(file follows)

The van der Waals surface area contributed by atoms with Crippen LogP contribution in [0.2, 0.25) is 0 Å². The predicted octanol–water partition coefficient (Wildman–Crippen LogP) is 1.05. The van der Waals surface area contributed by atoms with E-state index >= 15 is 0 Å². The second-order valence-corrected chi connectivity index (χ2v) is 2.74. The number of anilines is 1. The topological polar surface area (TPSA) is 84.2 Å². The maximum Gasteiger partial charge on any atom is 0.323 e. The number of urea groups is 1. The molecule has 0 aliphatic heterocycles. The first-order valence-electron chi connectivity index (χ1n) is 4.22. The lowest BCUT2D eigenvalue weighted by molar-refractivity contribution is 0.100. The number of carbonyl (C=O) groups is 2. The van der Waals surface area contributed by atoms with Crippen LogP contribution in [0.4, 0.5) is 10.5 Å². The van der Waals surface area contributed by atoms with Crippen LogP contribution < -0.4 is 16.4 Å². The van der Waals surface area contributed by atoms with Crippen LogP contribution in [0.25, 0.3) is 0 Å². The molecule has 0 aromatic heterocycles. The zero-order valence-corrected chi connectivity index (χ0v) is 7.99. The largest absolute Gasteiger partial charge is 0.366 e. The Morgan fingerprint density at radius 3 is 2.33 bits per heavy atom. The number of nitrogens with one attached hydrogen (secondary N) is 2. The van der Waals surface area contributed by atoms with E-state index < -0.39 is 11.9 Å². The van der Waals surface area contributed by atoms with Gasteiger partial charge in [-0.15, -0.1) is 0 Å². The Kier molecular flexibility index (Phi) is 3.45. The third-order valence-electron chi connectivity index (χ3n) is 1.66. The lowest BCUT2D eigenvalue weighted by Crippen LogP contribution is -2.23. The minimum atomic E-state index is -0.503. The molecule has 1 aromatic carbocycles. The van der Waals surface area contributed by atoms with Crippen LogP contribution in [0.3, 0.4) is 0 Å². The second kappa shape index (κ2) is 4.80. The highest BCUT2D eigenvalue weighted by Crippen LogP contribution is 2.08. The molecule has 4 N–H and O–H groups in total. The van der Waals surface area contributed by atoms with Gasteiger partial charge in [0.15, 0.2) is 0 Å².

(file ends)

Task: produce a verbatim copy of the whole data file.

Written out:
The van der Waals surface area contributed by atoms with Crippen LogP contribution in [0.2, 0.25) is 0 Å². The predicted octanol–water partition coefficient (Wildman–Crippen LogP) is 1.05. The van der Waals surface area contributed by atoms with E-state index >= 15 is 0 Å². The second-order valence-corrected chi connectivity index (χ2v) is 2.74. The number of anilines is 1. The topological polar surface area (TPSA) is 84.2 Å². The maximum Gasteiger partial charge on any atom is 0.323 e. The number of urea groups is 1. The molecule has 0 aliphatic heterocycles. The first-order valence-electron chi connectivity index (χ1n) is 4.22. The lowest BCUT2D eigenvalue weighted by molar-refractivity contribution is 0.100. The number of carbonyl (C=O) groups is 2. The van der Waals surface area contributed by atoms with Crippen LogP contribution in [0.4, 0.5) is 10.5 Å². The van der Waals surface area contributed by atoms with Crippen LogP contribution < -0.4 is 16.4 Å². The van der Waals surface area contributed by atoms with Crippen LogP contribution in [0.25, 0.3) is 0 Å². The molecule has 0 aromatic heterocycles. The zero-order valence-corrected chi connectivity index (χ0v) is 7.99. The largest absolute Gasteiger partial charge is 0.366 e. The Morgan fingerprint density at radius 3 is 2.33 bits per heavy atom. The number of nitrogens with one attached hydrogen (secondary N) is 2. The van der Waals surface area contributed by atoms with E-state index < -0.39 is 11.9 Å². The van der Waals surface area contributed by atoms with Gasteiger partial charge in [-0.15, -0.1) is 0 Å². The Kier molecular flexibility index (Phi) is 3.45. The third-order valence-electron chi connectivity index (χ3n) is 1.66. The lowest BCUT2D eigenvalue weighted by Crippen LogP contribution is -2.23. The minimum atomic E-state index is -0.503. The molecule has 1 aromatic carbocycles. The van der Waals surface area contributed by atoms with Crippen LogP contribution in [0.3, 0.4) is 0 Å². The second kappa shape index (κ2) is 4.80. The highest BCUT2D eigenvalue weighted by Crippen LogP contribution is 2.08. The molecule has 4 N–H and O–H groups in total. The van der Waals surface area contributed by atoms with Gasteiger partial charge in [0.15, 0.2) is 0 Å².